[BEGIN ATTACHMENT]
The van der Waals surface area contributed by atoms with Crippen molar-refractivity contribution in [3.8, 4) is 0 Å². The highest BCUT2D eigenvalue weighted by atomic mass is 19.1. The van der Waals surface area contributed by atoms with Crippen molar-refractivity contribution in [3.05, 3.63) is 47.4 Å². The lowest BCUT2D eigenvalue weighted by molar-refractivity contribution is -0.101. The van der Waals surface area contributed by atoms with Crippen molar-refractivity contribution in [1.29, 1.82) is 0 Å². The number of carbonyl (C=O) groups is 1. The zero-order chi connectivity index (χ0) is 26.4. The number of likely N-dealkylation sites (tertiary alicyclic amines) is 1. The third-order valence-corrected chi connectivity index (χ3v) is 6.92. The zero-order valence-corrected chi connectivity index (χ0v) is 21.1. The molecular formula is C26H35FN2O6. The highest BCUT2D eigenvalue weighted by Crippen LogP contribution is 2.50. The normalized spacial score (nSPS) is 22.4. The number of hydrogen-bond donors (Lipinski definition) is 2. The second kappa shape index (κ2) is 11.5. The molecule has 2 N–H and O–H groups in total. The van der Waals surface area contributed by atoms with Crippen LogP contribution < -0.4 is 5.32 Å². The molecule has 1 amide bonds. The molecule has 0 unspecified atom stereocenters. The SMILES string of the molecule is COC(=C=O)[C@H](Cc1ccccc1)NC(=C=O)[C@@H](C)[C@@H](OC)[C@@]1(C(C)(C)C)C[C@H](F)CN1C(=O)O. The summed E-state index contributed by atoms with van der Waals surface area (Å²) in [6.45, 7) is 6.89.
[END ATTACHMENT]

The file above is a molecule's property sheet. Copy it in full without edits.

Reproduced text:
The van der Waals surface area contributed by atoms with Crippen molar-refractivity contribution in [3.8, 4) is 0 Å². The highest BCUT2D eigenvalue weighted by atomic mass is 19.1. The van der Waals surface area contributed by atoms with Crippen molar-refractivity contribution in [3.05, 3.63) is 47.4 Å². The lowest BCUT2D eigenvalue weighted by molar-refractivity contribution is -0.101. The van der Waals surface area contributed by atoms with Crippen molar-refractivity contribution in [1.29, 1.82) is 0 Å². The number of carbonyl (C=O) groups is 1. The zero-order chi connectivity index (χ0) is 26.4. The number of likely N-dealkylation sites (tertiary alicyclic amines) is 1. The third-order valence-corrected chi connectivity index (χ3v) is 6.92. The zero-order valence-corrected chi connectivity index (χ0v) is 21.1. The molecular formula is C26H35FN2O6. The highest BCUT2D eigenvalue weighted by Crippen LogP contribution is 2.50. The normalized spacial score (nSPS) is 22.4. The number of hydrogen-bond donors (Lipinski definition) is 2. The second kappa shape index (κ2) is 11.5. The molecule has 2 N–H and O–H groups in total. The van der Waals surface area contributed by atoms with Crippen LogP contribution < -0.4 is 5.32 Å². The molecule has 1 amide bonds. The molecule has 0 unspecified atom stereocenters. The SMILES string of the molecule is COC(=C=O)[C@H](Cc1ccccc1)NC(=C=O)[C@@H](C)[C@@H](OC)[C@@]1(C(C)(C)C)C[C@H](F)CN1C(=O)O. The summed E-state index contributed by atoms with van der Waals surface area (Å²) in [6.45, 7) is 6.89.